Massive Mortgage and Loan Data Leak Gets Worse as Original Documents Also Exposed

Mortgage

Millions of documents were found leaking after an exposed Elasticsearch server was found without a password.

Highly sensitive financial data on tens of thousands of individuals who took out loans or mortgages over the past decade with U.S. financial institutions were converted using a technology called OCR to a computer readable format and stored in the database. That was leaked after an exposed Elasticsearch server was found without a password, and thus, someone who knew where to find the server has got hold of names, addresses, birth dates, Social Security numbers and other private financial data of these people.

Independent security researcher Bob Diachenko and digital platform TechCrunch looked for the trail and traced the source of the leaking database to a Texas-based data and analytics company, Ascension. However, when they asked the company, they were told that one of its vendors, OpticsML, a New York-based document management startup, had mishandled the data. This was on Wednesday last.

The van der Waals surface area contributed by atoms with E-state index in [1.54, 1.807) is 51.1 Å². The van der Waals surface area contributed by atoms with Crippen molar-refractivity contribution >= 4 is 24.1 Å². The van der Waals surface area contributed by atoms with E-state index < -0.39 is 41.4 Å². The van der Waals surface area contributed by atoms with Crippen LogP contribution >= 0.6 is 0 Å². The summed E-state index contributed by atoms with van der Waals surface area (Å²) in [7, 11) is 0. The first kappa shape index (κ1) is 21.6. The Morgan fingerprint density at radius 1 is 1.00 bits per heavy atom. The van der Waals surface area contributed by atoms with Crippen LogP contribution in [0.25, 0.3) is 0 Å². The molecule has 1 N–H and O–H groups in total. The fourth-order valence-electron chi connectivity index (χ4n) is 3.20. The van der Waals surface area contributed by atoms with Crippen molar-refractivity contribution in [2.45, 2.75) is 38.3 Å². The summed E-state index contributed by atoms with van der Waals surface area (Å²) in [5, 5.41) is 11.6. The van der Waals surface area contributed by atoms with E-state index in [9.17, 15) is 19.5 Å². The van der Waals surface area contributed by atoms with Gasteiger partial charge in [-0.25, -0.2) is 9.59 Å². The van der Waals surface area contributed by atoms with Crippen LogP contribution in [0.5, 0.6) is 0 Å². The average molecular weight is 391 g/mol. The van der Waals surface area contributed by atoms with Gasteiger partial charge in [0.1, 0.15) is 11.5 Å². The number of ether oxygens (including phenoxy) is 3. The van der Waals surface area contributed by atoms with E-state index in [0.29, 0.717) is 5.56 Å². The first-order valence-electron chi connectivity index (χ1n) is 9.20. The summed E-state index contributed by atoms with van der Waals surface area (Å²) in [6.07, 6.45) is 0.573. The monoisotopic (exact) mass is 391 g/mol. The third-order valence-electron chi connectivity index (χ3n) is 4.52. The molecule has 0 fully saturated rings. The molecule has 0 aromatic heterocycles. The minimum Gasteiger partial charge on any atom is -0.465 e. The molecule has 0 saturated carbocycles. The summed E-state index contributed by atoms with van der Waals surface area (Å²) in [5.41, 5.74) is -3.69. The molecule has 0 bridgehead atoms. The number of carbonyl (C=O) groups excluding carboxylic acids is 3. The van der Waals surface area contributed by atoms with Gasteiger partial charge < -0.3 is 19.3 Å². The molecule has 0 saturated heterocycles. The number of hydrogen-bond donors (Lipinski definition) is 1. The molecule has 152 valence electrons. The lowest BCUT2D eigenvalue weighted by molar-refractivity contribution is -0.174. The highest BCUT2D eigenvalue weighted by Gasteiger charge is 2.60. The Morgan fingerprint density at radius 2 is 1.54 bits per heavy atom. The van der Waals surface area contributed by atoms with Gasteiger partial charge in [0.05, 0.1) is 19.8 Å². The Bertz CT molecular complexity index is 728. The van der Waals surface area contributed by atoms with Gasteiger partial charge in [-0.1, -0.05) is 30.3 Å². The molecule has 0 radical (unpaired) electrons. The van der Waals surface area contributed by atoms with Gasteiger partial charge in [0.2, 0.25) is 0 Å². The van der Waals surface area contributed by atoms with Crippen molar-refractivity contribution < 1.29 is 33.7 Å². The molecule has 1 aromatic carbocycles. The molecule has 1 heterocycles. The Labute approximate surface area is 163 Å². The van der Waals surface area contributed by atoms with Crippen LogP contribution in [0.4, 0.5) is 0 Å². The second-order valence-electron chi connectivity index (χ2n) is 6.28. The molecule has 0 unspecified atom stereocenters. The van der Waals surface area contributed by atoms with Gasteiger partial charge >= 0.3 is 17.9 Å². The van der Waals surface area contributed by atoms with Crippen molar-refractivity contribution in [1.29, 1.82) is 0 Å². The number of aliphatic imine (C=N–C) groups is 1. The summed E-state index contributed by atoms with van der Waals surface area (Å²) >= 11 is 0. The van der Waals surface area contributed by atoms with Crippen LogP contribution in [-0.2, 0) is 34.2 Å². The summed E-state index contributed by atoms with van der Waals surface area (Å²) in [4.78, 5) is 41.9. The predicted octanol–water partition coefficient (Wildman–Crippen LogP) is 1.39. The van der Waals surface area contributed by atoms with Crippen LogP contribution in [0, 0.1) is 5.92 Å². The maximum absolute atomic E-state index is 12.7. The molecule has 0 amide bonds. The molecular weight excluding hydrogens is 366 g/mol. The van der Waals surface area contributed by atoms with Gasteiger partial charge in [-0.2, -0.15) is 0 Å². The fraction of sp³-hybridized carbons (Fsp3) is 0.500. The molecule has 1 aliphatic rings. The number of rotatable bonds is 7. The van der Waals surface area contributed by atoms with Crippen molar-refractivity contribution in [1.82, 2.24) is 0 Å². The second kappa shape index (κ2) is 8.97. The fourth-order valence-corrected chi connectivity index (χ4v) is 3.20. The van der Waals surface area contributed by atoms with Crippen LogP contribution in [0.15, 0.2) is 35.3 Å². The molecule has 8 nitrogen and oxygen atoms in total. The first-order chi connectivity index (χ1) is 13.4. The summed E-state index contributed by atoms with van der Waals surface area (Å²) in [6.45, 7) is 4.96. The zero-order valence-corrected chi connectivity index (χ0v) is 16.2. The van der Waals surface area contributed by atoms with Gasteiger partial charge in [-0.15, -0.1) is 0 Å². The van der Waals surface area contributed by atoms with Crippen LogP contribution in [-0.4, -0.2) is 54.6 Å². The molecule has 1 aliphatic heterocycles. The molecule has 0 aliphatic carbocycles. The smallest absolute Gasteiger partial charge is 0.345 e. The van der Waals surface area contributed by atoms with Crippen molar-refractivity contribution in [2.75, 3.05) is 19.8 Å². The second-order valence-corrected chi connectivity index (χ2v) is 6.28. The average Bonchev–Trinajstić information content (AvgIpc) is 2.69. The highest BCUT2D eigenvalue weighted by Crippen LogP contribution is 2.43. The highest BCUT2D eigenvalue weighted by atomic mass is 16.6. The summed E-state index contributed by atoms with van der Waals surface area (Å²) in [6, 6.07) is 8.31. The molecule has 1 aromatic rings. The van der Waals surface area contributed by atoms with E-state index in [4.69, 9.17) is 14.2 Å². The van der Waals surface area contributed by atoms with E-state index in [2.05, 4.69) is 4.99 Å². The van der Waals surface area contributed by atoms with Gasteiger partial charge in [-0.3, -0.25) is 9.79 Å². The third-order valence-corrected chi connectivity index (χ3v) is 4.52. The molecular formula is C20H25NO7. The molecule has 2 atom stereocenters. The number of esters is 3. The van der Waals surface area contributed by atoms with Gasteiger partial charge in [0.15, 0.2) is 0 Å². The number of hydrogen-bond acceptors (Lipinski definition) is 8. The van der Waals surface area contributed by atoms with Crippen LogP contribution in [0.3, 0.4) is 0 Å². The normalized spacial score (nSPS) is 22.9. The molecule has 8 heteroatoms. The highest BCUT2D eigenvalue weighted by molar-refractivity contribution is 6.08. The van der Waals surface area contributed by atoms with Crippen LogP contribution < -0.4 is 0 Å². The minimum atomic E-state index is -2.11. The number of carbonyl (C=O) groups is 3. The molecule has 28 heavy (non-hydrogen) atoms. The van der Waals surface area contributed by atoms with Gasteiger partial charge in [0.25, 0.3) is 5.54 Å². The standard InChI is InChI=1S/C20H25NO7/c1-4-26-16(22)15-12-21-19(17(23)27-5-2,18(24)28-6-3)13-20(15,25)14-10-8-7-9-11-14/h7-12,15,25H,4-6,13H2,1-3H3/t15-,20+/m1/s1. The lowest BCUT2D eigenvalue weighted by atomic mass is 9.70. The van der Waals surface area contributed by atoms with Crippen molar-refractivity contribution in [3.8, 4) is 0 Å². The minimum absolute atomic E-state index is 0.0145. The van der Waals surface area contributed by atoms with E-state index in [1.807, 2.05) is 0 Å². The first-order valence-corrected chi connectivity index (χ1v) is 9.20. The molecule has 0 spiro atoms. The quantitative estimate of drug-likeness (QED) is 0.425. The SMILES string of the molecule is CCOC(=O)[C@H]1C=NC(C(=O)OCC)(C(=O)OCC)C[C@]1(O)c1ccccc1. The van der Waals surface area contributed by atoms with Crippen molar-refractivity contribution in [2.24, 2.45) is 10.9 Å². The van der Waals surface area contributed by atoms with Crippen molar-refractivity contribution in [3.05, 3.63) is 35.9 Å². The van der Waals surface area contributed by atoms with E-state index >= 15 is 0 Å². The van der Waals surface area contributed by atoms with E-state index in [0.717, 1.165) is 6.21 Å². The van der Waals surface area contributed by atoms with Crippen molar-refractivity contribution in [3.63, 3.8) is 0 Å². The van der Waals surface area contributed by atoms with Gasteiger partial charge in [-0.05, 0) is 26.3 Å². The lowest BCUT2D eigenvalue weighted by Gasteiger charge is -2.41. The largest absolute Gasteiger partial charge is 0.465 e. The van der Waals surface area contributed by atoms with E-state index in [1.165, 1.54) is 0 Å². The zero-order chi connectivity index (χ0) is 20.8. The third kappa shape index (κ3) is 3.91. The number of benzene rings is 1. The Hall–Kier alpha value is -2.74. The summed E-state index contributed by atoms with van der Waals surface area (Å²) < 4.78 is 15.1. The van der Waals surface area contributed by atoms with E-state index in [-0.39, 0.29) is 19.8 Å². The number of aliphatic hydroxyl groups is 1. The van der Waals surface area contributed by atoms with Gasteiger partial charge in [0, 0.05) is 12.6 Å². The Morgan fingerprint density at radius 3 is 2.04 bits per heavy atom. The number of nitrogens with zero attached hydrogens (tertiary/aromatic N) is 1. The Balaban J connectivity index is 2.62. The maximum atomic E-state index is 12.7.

Now, that data has been exposed again and this time it was the original documents.

Security researcher Bob Diachenko found the second trove of data in a separate exposed Amazon S3 storage server. This one too was not protected with a password, and hence easily accessible to anyone with knowledge of the web address in their web browser so they could see and download the original files stored inside. The bucket reportedly contained 21 files containing 23,000 pages of PDF documents stitched together — or about 1.3 gigabytes in size.  The server contained documents from banks and financial institutions across the U.S., including loans and mortgage agreements, and even from the U.S. Department of Housing and Urban Development, as well as W-2 tax forms, loan repayment schedules, and other sensitive financial information. Many of the files also contained names, addresses, phone numbers, Social Security numbers and more.

The data has now been secured, but the risk is, as Diachenko said, the bucket might have been accessed many times the before it was discovered.